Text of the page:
First and foremost, it tells us that moderates are out of ideas. There was a time when these people would launch a passionate defence of, and lay out a case for, neoliberal economic policy. Now, they wear the economic clothes of the left when running, and borrow our souring rhetoric about inequality and investment. New Labour wouldn’t have done this, Bill Clinton wouldn’t have done this; but the centre-left is dead, and it can’t win (or even connect with real people) without aping us. The crash and burns of Theresa May, Hillary Clinton, Change UK, Jo Swinson, and Keir Starmer, all show as much.
The biggest lesson though, is to bring in the left, keep them on side. Joe Biden didn’t dismiss Bernie Sanders and AOC as decrepit racists, he didn’t attempt to purge progressives from his party, and he actually worked with these people to keep them on side, before and after his election. This doesn’t mean Biden’s now a progressive, he clearly isn’t anywhere near the political left, but he’s smart enough to know these people have to be on side. If he’d attacked Sanders throughout the campaign, or isolated these people in his party, no way would he have won in the key swing states. The left’s mobilising and energy in many ways carried Biden’s political corpse over the finish line.
Keir Starmer not only won’t work with or include the left, he’s spearheading the demonization and expulsion of the political left from his party. These people have the ideas, and the energy, and Starmer hasn’t acknowledged the fact they aren’t cranks on Twitter, they’re real people who won’t vote Labour and could tip the scales during an election by not turning out, not campaigning, or voting for a third party and splitting the vote. Biden, however he views progressives, acknowledged he needed them to vote for him, Starmer has been flipping off progressives since Day 1, including making a public show of humiliating the previous leader.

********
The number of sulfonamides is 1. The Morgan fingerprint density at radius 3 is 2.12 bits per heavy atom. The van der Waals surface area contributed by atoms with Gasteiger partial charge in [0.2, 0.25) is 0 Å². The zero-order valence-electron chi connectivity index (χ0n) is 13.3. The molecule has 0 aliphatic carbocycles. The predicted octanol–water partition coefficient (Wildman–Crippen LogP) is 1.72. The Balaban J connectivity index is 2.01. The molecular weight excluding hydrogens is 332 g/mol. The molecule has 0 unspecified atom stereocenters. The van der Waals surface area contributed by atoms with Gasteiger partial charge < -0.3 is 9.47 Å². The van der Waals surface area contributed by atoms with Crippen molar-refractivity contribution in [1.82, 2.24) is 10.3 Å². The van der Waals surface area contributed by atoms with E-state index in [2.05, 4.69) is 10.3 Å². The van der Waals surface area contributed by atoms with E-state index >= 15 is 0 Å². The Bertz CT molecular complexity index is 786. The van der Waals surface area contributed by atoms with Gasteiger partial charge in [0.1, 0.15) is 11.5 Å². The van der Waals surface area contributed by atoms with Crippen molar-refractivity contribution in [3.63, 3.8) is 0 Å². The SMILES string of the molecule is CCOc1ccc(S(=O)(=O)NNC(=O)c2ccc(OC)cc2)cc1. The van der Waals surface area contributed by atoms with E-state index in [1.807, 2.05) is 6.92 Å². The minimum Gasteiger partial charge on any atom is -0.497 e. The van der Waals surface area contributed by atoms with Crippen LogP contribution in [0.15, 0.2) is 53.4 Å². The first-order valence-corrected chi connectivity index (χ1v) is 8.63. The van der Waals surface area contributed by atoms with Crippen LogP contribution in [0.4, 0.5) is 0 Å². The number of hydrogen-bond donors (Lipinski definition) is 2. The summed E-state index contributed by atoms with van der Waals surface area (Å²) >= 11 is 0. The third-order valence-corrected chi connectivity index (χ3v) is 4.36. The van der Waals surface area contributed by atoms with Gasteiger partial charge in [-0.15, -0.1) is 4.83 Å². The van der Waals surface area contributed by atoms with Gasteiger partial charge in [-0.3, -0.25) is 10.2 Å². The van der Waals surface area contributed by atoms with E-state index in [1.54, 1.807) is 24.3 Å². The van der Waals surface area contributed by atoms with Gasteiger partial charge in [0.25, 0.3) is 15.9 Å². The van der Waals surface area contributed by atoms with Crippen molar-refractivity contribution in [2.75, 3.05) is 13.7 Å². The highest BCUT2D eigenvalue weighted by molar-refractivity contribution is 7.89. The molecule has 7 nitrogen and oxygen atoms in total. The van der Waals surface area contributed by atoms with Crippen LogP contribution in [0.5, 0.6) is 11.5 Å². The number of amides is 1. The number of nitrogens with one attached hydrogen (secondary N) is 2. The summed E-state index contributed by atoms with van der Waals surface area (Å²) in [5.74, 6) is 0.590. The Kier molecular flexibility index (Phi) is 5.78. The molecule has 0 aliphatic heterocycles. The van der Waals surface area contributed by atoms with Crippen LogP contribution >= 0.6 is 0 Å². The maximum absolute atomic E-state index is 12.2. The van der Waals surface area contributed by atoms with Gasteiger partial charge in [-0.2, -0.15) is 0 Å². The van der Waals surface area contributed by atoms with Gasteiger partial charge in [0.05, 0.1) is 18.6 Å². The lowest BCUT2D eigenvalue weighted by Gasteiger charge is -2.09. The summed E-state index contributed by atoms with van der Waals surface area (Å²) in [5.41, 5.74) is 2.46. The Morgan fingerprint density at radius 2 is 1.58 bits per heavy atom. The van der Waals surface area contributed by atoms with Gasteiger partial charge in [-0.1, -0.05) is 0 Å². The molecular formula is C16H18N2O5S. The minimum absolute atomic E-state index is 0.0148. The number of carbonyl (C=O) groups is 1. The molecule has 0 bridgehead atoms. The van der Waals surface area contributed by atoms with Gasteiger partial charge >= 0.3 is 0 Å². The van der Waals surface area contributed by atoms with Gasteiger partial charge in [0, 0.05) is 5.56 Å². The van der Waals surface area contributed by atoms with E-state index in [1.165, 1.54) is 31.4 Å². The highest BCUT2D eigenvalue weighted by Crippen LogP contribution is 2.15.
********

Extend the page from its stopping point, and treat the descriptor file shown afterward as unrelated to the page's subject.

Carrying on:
The lesson the centre-left must learn (especially considering even doddering conservative Biden has) is that you need to build out a broad base if you want to win, bringing into the fold social liberals and progressives, and you need to unashamedly champion progressive social values, and incorporate progressive economic rhetoric. Biden did this in the UNITED STATES and won, Starmer has to do this, Blue Labour + neoliberalism is the sort of game that’ll win you 25% come election time, and that’s if you’re bloody lucky.
And once you take power, there is no centrism, the centre can’t hold and the era of crises within which we live requires nothing short of radical solutions. This means transformative economic policy and a willingness to shatter orthodoxy and thing outside the box, not reside within one that was built in 1997. So yes, there are some lessons from Biden to Starmer and the European centre-left: work with, not against the left, use their mobilisation and energy on the campaign trail, and up your ambition when in office, or go extinct.